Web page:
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Tracking Instructor-Led Classes in an LMS July 19, 2008

Posted by B.J. Schone in eLearning.
Tags: , , , , , , ,

This week’s post starts with a simple question: At your organization, when you hold an instructor-led class, how do you give learners credit for attending the class in your LMS?

I’ve seen organizations do this several ways, but I’ve never been a huge fan of how it gets done; it has always seemed like a workaround more than anything else. I’m going to list out a few of the ways I’ve seen. Please chime in if you know of other ways…

  • Use a sign-in sheet
    Learners sign-in when arriving at the class, and then some poor soul has to go into the LMS after the class and manually give everybody credit for attending the class.
  • Use a quiz
    Learners must complete an online quiz in the LMS after the class takes place. If the learner passes the quiz, they get credit for the course.
  • Use a Level 1 Evaluation
    Learners must complete a Level 1 Evaluation (smile sheet) – online or on paper – and then somebody manually gives them credit for attending the class in the LMS.
  • Use a badge reader
    An ideal scenario: At organizations where employees must carry an ID badge, ask employees to scan their badges as soon as they show up for the class. The badge reader would then communicate with the LMS to give them credit for attending the class. I’ve been exploring this option lately. It may sound crazy, but it is very possible. Get in touch with me if you’re interested in learning more. 🙂

What did I miss? Are there any other ways to give learners credit for attending instructor-led classes in an LMS?



1. Jeff - July 20, 2008

My LMS is a homegrown website, essentially, and the ILT training-tracking came long before I dove into the world of e-learning. I’ve simplified the process over the years, but it basically comes down to this: I list a class on the website. The students (who need to have registered accounts on the website, typical of nearly any website these days) register for the courses they want/need. When I finish teaching a class, I check off the students who passed the class and click a submit button. From there, I have basic reports that I can pull up in real-time to show who has completed any given class.

Surely, I can’t be the only one out there doing this.

2. Kevin Janzer - July 20, 2008

BJ, if you expand the concept of ILT to virtual ILT, we can look additional methods for tracking attendance. Many virtual classroom tools automatically track attendance based on the student “accessing” the scheduled training event. Though I must admit there is an issue if you have multiple students sharing one computer and accessing the class. To handle the “shared” resource scenario, we either ask a representative from the group submit the names of all in attendance or rely on a quiz.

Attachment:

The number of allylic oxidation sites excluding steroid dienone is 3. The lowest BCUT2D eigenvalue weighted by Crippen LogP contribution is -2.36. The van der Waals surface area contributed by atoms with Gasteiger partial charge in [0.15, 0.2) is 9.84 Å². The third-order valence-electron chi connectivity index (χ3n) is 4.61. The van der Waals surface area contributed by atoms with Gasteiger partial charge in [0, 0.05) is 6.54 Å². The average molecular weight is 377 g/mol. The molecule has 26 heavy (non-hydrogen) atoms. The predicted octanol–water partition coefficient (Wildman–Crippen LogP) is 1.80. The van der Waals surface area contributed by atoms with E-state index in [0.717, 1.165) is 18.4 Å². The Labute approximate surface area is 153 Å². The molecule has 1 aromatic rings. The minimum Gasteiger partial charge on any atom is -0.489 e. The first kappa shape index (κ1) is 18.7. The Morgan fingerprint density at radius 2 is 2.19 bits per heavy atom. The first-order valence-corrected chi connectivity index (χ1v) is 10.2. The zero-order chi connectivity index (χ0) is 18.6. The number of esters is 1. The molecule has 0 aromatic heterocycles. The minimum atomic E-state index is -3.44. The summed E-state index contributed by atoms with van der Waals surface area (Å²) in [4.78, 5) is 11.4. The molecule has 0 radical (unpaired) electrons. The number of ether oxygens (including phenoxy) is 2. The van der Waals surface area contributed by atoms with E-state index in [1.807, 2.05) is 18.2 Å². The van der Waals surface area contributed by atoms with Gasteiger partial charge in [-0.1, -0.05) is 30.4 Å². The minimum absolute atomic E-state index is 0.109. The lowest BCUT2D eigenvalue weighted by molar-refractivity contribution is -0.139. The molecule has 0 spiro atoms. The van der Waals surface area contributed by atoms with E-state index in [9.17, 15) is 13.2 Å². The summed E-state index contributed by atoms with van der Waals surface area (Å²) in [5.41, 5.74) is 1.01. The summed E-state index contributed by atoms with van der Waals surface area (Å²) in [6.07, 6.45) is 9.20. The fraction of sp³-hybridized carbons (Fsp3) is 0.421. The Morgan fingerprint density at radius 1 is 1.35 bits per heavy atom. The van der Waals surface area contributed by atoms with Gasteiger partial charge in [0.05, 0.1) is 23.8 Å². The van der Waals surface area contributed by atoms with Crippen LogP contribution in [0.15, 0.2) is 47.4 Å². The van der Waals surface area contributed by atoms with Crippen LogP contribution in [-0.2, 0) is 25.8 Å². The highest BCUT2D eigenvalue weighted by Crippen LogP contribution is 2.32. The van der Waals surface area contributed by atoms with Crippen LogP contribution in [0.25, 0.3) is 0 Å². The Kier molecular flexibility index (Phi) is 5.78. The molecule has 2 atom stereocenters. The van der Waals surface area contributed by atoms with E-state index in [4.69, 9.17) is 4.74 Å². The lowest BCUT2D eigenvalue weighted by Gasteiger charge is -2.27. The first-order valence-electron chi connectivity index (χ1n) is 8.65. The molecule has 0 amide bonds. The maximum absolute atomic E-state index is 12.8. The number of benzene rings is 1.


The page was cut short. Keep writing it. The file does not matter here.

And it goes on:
Returning back to the traditional in-person ILT, another “ideal” concept is to setup a kiosk, where the student mark their attendance and the information is based back to the LMS. This could work for any company that does not badges or requires facility specific badges.

3. Elizabeth - July 21, 2008


Not sure if this is up to par with current technology, but back in the day we used Audience Response Systems to track attendance (i.e. clicker remotes). I do believe the system had the ability to link some form of information to an LMS, but my memory of that is a little foggy.

Perhaps a future adaptation would allow audience polling/tracking via cell phones & text messages or even via QR code(http://en.wikipedia.org/wiki/QR_Code) with applications that link directly to an LMS. The wave of the future is here!

4. Gary Hegenbart - July 21, 2008

I like the badge scanning idea, but we do customer training so students don’t have badges (too bad, I’d love to work on that project). I’ve thought of doing something similar to Kevin’s kiosk idea, but maybe having the instructor check off the names. Most of our classes start with introductions, so as students introduce themselves, the instructor could just check a box on the electronic roster. We do get drop ins, so the there could be an online form for adding people that aren’t on the roster. Our classes are small, so the admin overhead for instructors is pretty low.

5. Tracy - July 21, 2008

I’m liking 2 ideas posted here. One where the student checks themself in using a kiosk and the other is the badge reader. We definately have badges and that would capture the majority of our training sessions. The few that don’t could be manually added into the system. The kiosk idea is great as well, it’s just a matter of having a computer in each room for this function. We’re a strapped for cash hospital and upgrading our teaching technology components is not necessarily always at the top of the list.

6. Terie - July 23, 2008

It’s all about what’s important to your organization, and whether you have the tools to do it…
A. What’s important to your organization? How do you know that you’re doing a “good job?” Is it important to fill the room? Make sure people learned stuff? Make sure people had a good time? Make sure what you did was important to the participants? Had an impact on the company/business?

B. Do you have tools to count noses? Do you have tools to easily connect noses to HR records? Do you have tools to track what people learned? If you don’t, you’ll have workarounds…

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